Filipino women, youth prepare to elect bishops

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Three separate gatherings were held to prepare women and youth delegates for the work at the Philippines Central Conference meeting — which includes electing bishops.

“Accountability in determining where The United Methodist Church is heading is my one great challenge as a delegate,” said Lucille Grace Hilario, a first-time lay delegate to the Philippines Central Conference meeting who attended one of the gatherings for women and youth. “The women and youth congress made me aware of my responsibility to be prepared just like a soldier armed for a battle.”

She said delegates should study the Book of Discipline and the past proceedings to prepare for the central conference gathering on Nov. 28-Dec. 4 at Aldersgate United Methodist Church in Angeles City.

All three bishops in the Philippines — Bishop Peter Torio (Baguio), Bishop Ciriaco Q. Francisco (Davao), Bishop Rodolfo Alfonso Juan (Manila) — will be running for re-election. Bishops in the Philippines face re-election every four years.

Three sessions of the congress for youth and women were held — one in Davao City on August 10-12, at Aldersgate on Sept. 23-24 and in Tarlac City on Sept. 30-Oct.1.

The congress, regularly held before the Philippines Central Conference session, is a venue for gathering, study, reflection, fellowship and orientation for all women and youth delegates.

The congress also works to achieve unity on relevant issues and concerns faced by the denomination that affect women, youth and children and enable them to lobby and advocate for relevant petitions and resolutions.

The gatherings are led and partly sponsored by the Board of Women’s Work, a program agency of the Philippines Central Conference of the United Methodist Church.

Challenges facing the church

Jennifer Ferrariza-Meneses, the board’s executive secretary, addressed the vast challenges faced by the church in the Philippines.

Issues, concerns and challenges the women and youth have identified include:

  • Mission direction of the church, especially identifying relevant ministries
  • Security and welfare of pastors and deaconesses, including equitable salary, health, housing, pension, counseling service for workers
  • Lack of documentation for church properties
  • Sexual Ethics in the church, especially sexual harassment
  • Episcopal leadership
  • How to strengthen prophetic witnessing.

About half of the 220 women and youth total delegates to the central conference meeting are first-time delegates.

Rio Anne Dizon, a deaconess and a principal lay delegate, was also a delegate for General Conference 2016. She is serving as a delegate to the central conference gathering for the second time. She said her experience at General Conference gave her an overview of the issues which confront the denomination.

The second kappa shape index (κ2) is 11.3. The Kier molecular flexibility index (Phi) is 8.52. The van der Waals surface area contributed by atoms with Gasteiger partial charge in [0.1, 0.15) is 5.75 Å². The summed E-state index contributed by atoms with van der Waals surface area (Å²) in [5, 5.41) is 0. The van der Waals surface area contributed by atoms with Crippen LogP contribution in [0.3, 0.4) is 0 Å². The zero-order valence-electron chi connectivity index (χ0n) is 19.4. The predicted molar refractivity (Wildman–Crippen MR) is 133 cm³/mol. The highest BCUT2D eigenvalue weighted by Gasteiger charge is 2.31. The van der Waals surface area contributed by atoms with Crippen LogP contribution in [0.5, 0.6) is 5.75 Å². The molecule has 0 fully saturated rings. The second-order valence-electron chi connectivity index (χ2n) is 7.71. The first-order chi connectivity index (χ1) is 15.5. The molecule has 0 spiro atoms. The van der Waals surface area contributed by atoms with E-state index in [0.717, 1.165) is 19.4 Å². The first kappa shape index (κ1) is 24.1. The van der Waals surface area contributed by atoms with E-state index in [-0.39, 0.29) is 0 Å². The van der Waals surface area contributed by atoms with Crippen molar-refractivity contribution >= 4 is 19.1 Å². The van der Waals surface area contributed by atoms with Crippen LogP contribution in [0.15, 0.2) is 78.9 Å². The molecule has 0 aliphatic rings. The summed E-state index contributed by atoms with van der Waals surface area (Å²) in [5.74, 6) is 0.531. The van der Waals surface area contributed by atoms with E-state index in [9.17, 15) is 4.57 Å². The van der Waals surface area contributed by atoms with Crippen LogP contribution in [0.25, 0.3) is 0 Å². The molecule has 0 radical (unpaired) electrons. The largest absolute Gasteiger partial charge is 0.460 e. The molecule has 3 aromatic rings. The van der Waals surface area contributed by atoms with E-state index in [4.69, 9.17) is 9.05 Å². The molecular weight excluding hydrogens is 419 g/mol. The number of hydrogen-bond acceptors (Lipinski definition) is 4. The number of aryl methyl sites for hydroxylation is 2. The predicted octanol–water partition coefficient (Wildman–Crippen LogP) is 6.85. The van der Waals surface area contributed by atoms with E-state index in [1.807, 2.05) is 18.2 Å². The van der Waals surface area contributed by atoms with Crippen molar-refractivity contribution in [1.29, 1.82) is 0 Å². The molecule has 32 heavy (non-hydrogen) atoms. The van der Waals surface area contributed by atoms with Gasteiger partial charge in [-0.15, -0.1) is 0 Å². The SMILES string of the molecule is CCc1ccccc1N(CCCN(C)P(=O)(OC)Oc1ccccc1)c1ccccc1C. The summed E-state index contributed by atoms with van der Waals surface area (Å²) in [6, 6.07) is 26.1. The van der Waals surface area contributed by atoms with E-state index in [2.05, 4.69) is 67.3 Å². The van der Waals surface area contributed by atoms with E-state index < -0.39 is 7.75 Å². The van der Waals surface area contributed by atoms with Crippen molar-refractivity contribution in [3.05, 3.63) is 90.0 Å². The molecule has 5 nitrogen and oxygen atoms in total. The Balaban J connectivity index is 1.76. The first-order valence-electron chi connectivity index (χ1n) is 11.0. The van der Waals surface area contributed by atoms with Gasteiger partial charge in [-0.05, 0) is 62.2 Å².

Dizon feels that delegates have a superficial understanding on issues “because their nature and possible consequences are not cascaded down to the grass roots level which is the local church.”

“I feel that election for the episcopacy overshadowed the issues the UMC is facing,” she said.

Choosing bishops

Ferrariza- Meneses said that after the congress, women and youth committed themselves to principled voting for their chosen candidates to the episcopacy. 

“Women and youth believe in the sacredness of episcopal election, thus, they believe that casting their ballots is a sacred gift and a vital part of Christian conferencing,” she said.   

In exercising their power of voice and vote, she said women and youth “affirm the authority and power given to them, to be the official voice of their annual conferences and bring the voices of the churches on the ground to the highest policy-making body of the UMC in the Philippines.”

“We hope that this coming and reasoning together will once again empower and equip us as we face the challenges of our missions and ministries in our common direction of transforming our church and community through making disciples of Jesus Christ . . .” Ferrariza-Meneses said.

Hilario said the great challenge as a delegate is the knowledge of the power her voice and vote have for the future of the church.

“I pray that the Holy Spirit will empower us, for good health and wisdom to be prompt and participative in making critical decisions,” Hilario said.

Mangiduyos is a correspondent for United Methodist News Service.

News media contact: Vicki Brown, news editor, [email protected] or 615-742-5470.


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